The city of Columbia has kicked off its annual budget process, and the new city manager is pointing to some of the same old revenue challenges.
Consumers are making more internet purchases, and the city is heavily sales-tax dependent. That means revenues are expected to be down another 1-2% next fiscal year.
After a few years of this revenue trend, in an otherwise strong economy, some spending restraints are being put in place, such as preparing for small budget reductions in all departments.
Other departments, meanwhile, have been slighted for a long time.
The Columbia Fire Department, for one, has simply not been allocated enough resources to keep up with the growth of our community.
Fire protection for many newer neighborhoods on the edges of town was contracted out to the Boone County Fire Protection District, until the city withheld payments and then abandoned the deal altogether.
Remedying this patchwork situation one way or another should be a top priority.
The Columbia Police Department has been understaffed for years. Part of that was apparent mismanagement, which fostered a “toxic” work environment for police officers, led to unnecessary turnover and turned off potential applicants.
The traffic unit has been disbanded. There's no way to invest in the popular community policing initiative.
I've even heard there might not be a police officer available if someone calls 911.
A new police chief is a step in the right direction, as is rebuilding trust in the community. Hopefully police officers will feel appreciated, trust with the public can be rebuilt and police funding can become a top priority.
City employees at large had been denied even annual cost-of-living increases, which hurts morale and leads to turnover. A recent minimum wage of $15/hour will provide a boost for some, but how does that not risk reducing staff or other expenses to make up the difference?
Still, the city manager’s report still puts city staff turnover at about 13%, and a surprising 38% for workers with one-to-five years' tenure — so over one-third of workers get experience on the job, then bail.
Turnover has been particularly alarming with skilled electric utility workers. Their pay is sorely below market, so good people have left for better paying jobs elsewhere, and now the utility here is chronically understaffed.
This pay gap was perplexing because our municipal utilities do not depend on general revenue (which is down), but rather fees from ratepayers (which should be at least stable). Come to find out the city was playing politics — if some can’t get a raise, nobody gets a raise.
The worst might be trash employees. As described in a fine Missourian article a few weeks ago, trash workers have long days and are regularly required to lift overweight bags of trash and frequently oversized items like furniture and big rolls of carpet. This has led to injuries and workman’s comp expenses. Not only is their pay crap, conditions are downright dangerous.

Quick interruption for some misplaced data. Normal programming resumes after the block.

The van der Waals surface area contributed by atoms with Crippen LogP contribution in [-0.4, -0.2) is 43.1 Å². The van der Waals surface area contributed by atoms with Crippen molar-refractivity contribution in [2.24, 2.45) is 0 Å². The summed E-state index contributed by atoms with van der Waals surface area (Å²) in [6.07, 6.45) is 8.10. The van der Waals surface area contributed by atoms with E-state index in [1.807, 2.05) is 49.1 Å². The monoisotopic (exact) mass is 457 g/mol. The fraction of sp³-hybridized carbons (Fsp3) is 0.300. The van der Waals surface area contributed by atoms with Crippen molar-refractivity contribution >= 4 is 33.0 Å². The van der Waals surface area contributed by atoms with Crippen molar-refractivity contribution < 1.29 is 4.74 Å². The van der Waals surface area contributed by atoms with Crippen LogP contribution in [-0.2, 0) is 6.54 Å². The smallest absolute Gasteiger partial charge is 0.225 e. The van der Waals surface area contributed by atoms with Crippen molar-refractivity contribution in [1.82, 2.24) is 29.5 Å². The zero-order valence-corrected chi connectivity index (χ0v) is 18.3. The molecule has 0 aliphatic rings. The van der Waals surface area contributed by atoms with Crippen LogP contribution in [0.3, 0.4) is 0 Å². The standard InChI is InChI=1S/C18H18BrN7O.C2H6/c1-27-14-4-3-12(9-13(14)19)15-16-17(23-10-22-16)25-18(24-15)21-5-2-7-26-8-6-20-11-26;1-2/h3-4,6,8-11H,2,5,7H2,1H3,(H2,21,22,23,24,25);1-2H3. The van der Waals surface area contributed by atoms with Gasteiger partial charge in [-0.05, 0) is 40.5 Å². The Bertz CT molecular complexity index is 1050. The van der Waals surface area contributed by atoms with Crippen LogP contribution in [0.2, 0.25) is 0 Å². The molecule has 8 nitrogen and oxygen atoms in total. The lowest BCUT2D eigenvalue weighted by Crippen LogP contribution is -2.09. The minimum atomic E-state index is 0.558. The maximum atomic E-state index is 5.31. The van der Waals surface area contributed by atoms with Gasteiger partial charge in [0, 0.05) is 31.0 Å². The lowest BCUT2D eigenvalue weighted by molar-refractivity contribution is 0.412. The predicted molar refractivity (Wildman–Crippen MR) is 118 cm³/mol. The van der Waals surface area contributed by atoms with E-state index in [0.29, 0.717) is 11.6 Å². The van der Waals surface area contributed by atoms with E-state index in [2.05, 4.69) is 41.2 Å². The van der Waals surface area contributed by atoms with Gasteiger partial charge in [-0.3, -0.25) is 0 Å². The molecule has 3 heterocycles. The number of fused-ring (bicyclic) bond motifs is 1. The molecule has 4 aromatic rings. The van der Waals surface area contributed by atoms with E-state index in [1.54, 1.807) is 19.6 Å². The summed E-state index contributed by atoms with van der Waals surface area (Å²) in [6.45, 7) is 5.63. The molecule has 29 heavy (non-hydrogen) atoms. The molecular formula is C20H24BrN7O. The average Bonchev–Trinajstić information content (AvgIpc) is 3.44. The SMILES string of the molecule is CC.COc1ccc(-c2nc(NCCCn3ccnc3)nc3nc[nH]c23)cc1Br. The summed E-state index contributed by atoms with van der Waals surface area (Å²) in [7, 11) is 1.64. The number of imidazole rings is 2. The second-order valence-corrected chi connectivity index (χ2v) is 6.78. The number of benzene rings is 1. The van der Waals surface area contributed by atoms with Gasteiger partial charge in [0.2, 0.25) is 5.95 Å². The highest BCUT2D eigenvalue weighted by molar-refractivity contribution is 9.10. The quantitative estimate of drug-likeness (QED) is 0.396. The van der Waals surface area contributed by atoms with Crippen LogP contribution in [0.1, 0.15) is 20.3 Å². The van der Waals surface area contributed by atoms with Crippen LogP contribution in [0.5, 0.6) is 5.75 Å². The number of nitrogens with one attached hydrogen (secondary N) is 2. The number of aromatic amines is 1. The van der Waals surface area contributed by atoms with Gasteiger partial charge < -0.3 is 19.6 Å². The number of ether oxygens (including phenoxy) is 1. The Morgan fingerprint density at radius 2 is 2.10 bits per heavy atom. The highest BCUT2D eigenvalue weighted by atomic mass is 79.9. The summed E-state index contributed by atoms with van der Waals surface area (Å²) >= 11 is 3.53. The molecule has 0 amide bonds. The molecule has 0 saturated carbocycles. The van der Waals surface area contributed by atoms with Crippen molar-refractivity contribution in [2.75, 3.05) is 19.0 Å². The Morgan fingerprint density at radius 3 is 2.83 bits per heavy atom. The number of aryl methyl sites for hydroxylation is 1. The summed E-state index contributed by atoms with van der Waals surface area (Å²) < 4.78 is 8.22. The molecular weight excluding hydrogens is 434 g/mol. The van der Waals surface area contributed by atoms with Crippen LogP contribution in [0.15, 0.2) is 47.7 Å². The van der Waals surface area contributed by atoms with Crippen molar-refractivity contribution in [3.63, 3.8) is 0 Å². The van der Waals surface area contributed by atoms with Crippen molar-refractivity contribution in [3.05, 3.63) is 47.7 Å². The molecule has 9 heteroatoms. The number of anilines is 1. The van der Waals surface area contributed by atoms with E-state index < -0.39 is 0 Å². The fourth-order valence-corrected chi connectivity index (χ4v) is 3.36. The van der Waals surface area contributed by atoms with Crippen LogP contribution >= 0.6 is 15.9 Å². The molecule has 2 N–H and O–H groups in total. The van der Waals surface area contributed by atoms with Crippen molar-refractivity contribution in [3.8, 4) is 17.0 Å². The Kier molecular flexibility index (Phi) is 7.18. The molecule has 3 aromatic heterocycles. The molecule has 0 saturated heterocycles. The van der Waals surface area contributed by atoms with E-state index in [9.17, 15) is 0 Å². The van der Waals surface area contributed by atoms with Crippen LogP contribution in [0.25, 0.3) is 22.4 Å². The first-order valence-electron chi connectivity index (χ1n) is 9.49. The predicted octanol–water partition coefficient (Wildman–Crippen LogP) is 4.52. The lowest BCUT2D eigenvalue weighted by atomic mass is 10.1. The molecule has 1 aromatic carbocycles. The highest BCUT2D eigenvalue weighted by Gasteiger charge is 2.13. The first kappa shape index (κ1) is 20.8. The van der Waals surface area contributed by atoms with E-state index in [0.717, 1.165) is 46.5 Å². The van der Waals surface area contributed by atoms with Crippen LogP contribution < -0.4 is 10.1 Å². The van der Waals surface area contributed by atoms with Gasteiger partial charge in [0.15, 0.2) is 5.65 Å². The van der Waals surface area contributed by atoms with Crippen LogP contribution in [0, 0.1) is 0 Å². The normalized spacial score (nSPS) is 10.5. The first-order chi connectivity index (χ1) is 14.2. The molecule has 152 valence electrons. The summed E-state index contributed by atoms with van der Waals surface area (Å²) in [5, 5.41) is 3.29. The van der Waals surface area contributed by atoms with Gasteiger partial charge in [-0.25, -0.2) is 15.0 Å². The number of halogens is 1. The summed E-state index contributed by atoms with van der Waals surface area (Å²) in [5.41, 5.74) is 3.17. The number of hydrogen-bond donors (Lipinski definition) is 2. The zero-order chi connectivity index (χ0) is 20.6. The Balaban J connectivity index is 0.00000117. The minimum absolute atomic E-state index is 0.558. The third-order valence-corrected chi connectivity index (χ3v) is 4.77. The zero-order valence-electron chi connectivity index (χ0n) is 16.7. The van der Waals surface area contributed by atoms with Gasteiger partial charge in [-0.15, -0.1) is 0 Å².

Government needs to perform certain functions of society (like public safety and streets), it can do some things (an electric utility, gym), and should stay out of other functions (church, restaurant). Trash service is lower on that list, so maybe it would be best for our municipal government to declare this setup is not the best, and get out of the trash business.
Municipal government is important. Some say the budget is a statement of values, or even a moral document. We clearly have needs and we have wants. Our police and fire departments have not been properly funded or organized for years now. Fixing these is Job 1.
Our streets have more traffic congestion and potholes than many longtime locals can ever remember. Playing catch-up is a multidecade process and should be near the top of every city budget and agenda until our local network is up to snuff again.
But instead, the advocacy groups (however well intentioned) grab the spotlight for their projects. Initiatives that may be beneficial, but are frankly of secondary priority while the performance of local government’s core missions of public safety and infrastructure are yet somewhat insufficient.
Everything else being equal, to demand more funding for this (say, reinstating marginally utilized bus routes or building new lacrosse fields) is to necessarily demand cuts for that (emergency response or safe and efficient infrastructure).
It is time get back to basics. Let’s focus our time, attention and resources on the things we all truly need City Hall to provide for the community at large and have the guts to say sorry but no to secondary wants which detract from the organization’s core mission.
Let’s pursue excellence in the things we can generally all collectively agree upon, and otherwise seek creative solutions separate from the politics of City Hall.